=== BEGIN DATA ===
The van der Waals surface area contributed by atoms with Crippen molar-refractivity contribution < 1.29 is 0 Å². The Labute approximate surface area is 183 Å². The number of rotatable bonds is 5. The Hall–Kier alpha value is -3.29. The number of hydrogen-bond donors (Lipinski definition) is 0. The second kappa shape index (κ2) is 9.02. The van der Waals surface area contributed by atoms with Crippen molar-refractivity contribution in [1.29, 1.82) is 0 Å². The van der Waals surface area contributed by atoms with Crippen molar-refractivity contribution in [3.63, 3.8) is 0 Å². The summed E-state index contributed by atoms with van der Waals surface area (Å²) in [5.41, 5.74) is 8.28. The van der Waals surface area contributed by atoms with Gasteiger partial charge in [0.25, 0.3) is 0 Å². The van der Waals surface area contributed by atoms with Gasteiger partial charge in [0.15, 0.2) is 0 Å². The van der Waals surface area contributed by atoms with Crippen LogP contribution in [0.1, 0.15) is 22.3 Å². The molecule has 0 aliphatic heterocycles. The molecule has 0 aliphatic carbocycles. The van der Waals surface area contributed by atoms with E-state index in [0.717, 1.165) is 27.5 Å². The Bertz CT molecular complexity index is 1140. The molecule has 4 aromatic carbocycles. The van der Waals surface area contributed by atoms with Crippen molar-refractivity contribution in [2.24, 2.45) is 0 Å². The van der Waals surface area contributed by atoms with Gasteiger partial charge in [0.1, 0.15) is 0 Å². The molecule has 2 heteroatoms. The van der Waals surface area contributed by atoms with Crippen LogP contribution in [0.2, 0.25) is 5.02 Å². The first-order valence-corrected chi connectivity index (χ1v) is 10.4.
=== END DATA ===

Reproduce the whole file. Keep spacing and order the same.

The van der Waals surface area contributed by atoms with Crippen molar-refractivity contribution < 1.29 is 0 Å². The Labute approximate surface area is 183 Å². The number of rotatable bonds is 5. The Hall–Kier alpha value is -3.29. The number of hydrogen-bond donors (Lipinski definition) is 0. The second kappa shape index (κ2) is 9.02. The van der Waals surface area contributed by atoms with Crippen molar-refractivity contribution in [1.29, 1.82) is 0 Å². The van der Waals surface area contributed by atoms with Crippen molar-refractivity contribution in [3.63, 3.8) is 0 Å². The summed E-state index contributed by atoms with van der Waals surface area (Å²) in [5.41, 5.74) is 8.28. The van der Waals surface area contributed by atoms with Gasteiger partial charge in [0.25, 0.3) is 0 Å². The van der Waals surface area contributed by atoms with Gasteiger partial charge in [0.15, 0.2) is 0 Å². The van der Waals surface area contributed by atoms with Crippen LogP contribution in [0.1, 0.15) is 22.3 Å². The molecule has 0 aliphatic heterocycles. The molecule has 0 aliphatic carbocycles. The van der Waals surface area contributed by atoms with E-state index in [0.717, 1.165) is 27.5 Å². The Bertz CT molecular complexity index is 1140. The molecule has 4 aromatic carbocycles. The van der Waals surface area contributed by atoms with Crippen molar-refractivity contribution in [2.24, 2.45) is 0 Å². The van der Waals surface area contributed by atoms with Gasteiger partial charge in [0.1, 0.15) is 0 Å². The molecule has 2 heteroatoms. The van der Waals surface area contributed by atoms with Crippen LogP contribution in [0.2, 0.25) is 5.02 Å². The first-order valence-corrected chi connectivity index (χ1v) is 10.4.